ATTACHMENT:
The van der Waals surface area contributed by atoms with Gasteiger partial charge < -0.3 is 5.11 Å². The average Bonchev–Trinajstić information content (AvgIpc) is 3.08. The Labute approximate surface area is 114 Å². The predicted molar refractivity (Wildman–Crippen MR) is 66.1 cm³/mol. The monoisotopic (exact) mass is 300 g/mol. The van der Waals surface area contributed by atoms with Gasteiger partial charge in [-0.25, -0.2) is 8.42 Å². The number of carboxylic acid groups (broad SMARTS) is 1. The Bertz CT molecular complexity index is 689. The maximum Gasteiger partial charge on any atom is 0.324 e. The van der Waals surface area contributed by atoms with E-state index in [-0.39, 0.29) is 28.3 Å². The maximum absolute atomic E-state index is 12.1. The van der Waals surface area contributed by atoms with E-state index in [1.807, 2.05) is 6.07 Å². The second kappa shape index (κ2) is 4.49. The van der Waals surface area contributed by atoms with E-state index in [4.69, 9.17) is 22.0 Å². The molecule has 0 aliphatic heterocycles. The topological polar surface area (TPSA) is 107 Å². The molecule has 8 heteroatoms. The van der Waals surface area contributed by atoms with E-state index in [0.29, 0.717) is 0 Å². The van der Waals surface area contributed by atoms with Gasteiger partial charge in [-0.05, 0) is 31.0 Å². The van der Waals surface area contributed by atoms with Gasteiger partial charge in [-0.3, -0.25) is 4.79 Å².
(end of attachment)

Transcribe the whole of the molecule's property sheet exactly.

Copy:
The van der Waals surface area contributed by atoms with Gasteiger partial charge < -0.3 is 5.11 Å². The average Bonchev–Trinajstić information content (AvgIpc) is 3.08. The Labute approximate surface area is 114 Å². The predicted molar refractivity (Wildman–Crippen MR) is 66.1 cm³/mol. The monoisotopic (exact) mass is 300 g/mol. The van der Waals surface area contributed by atoms with Gasteiger partial charge in [-0.25, -0.2) is 8.42 Å². The number of carboxylic acid groups (broad SMARTS) is 1. The Bertz CT molecular complexity index is 689. The maximum Gasteiger partial charge on any atom is 0.324 e. The van der Waals surface area contributed by atoms with E-state index in [-0.39, 0.29) is 28.3 Å². The maximum absolute atomic E-state index is 12.1. The van der Waals surface area contributed by atoms with E-state index in [1.807, 2.05) is 6.07 Å². The second kappa shape index (κ2) is 4.49. The van der Waals surface area contributed by atoms with E-state index in [4.69, 9.17) is 22.0 Å². The molecule has 0 aliphatic heterocycles. The topological polar surface area (TPSA) is 107 Å². The molecule has 8 heteroatoms. The van der Waals surface area contributed by atoms with E-state index in [0.29, 0.717) is 0 Å². The van der Waals surface area contributed by atoms with Gasteiger partial charge in [-0.05, 0) is 31.0 Å². The van der Waals surface area contributed by atoms with Gasteiger partial charge in [-0.3, -0.25) is 4.79 Å².